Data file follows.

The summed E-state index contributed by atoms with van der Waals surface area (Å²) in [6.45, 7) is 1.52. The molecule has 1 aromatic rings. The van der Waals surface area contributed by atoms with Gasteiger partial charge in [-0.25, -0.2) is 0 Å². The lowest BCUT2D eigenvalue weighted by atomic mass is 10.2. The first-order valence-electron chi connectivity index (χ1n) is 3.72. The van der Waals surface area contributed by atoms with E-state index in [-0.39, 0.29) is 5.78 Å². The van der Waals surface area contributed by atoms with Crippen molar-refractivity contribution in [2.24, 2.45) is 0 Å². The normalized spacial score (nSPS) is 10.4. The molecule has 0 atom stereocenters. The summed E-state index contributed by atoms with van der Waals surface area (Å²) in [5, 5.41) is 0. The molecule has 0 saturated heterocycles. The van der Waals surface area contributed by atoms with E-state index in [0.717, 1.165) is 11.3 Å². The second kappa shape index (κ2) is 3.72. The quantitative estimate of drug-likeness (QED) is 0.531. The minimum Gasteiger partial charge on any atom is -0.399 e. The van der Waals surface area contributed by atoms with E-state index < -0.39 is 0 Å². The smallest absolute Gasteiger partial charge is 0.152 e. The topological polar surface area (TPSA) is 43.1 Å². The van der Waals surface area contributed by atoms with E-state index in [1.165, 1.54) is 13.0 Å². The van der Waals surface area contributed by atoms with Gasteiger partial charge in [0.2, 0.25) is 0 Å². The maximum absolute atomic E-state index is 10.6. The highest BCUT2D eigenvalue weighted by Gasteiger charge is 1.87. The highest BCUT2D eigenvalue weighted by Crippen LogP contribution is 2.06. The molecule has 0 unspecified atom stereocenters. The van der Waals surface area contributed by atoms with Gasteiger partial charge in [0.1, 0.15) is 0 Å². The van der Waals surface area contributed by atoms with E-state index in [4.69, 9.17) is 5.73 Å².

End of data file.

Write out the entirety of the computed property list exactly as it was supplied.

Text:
The summed E-state index contributed by atoms with van der Waals surface area (Å²) in [6.45, 7) is 1.52. The molecule has 1 aromatic rings. The van der Waals surface area contributed by atoms with Gasteiger partial charge in [-0.25, -0.2) is 0 Å². The lowest BCUT2D eigenvalue weighted by atomic mass is 10.2. The first-order valence-electron chi connectivity index (χ1n) is 3.72. The van der Waals surface area contributed by atoms with E-state index in [-0.39, 0.29) is 5.78 Å². The van der Waals surface area contributed by atoms with Crippen molar-refractivity contribution in [2.24, 2.45) is 0 Å². The normalized spacial score (nSPS) is 10.4. The molecule has 0 atom stereocenters. The summed E-state index contributed by atoms with van der Waals surface area (Å²) in [5, 5.41) is 0. The molecule has 0 saturated heterocycles. The van der Waals surface area contributed by atoms with E-state index in [0.717, 1.165) is 11.3 Å². The second kappa shape index (κ2) is 3.72. The quantitative estimate of drug-likeness (QED) is 0.531. The minimum Gasteiger partial charge on any atom is -0.399 e. The van der Waals surface area contributed by atoms with E-state index < -0.39 is 0 Å². The smallest absolute Gasteiger partial charge is 0.152 e. The topological polar surface area (TPSA) is 43.1 Å². The van der Waals surface area contributed by atoms with E-state index in [1.165, 1.54) is 13.0 Å². The van der Waals surface area contributed by atoms with Gasteiger partial charge in [0.2, 0.25) is 0 Å². The maximum absolute atomic E-state index is 10.6. The highest BCUT2D eigenvalue weighted by Gasteiger charge is 1.87. The highest BCUT2D eigenvalue weighted by Crippen LogP contribution is 2.06. The molecule has 0 unspecified atom stereocenters. The van der Waals surface area contributed by atoms with Gasteiger partial charge in [0.1, 0.15) is 0 Å². The van der Waals surface area contributed by atoms with E-state index in [4.69, 9.17) is 5.73 Å².